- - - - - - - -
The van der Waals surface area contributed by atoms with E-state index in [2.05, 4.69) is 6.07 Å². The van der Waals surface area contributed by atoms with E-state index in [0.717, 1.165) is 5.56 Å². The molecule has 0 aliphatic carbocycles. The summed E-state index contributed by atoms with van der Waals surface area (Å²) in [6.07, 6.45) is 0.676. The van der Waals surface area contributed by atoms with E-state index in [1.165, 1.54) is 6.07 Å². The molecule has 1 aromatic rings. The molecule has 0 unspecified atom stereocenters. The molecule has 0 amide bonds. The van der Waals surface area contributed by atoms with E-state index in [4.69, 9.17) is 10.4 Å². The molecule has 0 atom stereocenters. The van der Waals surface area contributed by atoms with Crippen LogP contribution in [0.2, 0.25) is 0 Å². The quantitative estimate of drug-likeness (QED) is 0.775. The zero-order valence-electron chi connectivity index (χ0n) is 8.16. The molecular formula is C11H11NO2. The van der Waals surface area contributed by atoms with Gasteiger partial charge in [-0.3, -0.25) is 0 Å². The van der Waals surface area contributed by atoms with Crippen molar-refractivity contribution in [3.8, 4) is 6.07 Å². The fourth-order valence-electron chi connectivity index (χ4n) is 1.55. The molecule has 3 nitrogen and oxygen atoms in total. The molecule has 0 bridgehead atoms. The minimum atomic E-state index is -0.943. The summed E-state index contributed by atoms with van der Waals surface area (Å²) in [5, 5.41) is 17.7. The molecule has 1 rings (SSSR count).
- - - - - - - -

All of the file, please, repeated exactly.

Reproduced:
The van der Waals surface area contributed by atoms with E-state index in [2.05, 4.69) is 6.07 Å². The van der Waals surface area contributed by atoms with E-state index in [0.717, 1.165) is 5.56 Å². The molecule has 0 aliphatic carbocycles. The summed E-state index contributed by atoms with van der Waals surface area (Å²) in [6.07, 6.45) is 0.676. The van der Waals surface area contributed by atoms with E-state index in [1.165, 1.54) is 6.07 Å². The molecule has 1 aromatic rings. The molecule has 0 unspecified atom stereocenters. The molecule has 0 amide bonds. The van der Waals surface area contributed by atoms with E-state index in [4.69, 9.17) is 10.4 Å². The molecule has 0 atom stereocenters. The van der Waals surface area contributed by atoms with Crippen LogP contribution in [0.2, 0.25) is 0 Å². The quantitative estimate of drug-likeness (QED) is 0.775. The zero-order valence-electron chi connectivity index (χ0n) is 8.16. The molecular formula is C11H11NO2. The van der Waals surface area contributed by atoms with Gasteiger partial charge in [-0.3, -0.25) is 0 Å². The van der Waals surface area contributed by atoms with Crippen molar-refractivity contribution in [3.8, 4) is 6.07 Å². The fourth-order valence-electron chi connectivity index (χ4n) is 1.55. The molecule has 3 nitrogen and oxygen atoms in total. The molecule has 0 bridgehead atoms. The minimum atomic E-state index is -0.943. The summed E-state index contributed by atoms with van der Waals surface area (Å²) in [5, 5.41) is 17.7. The molecule has 1 rings (SSSR count).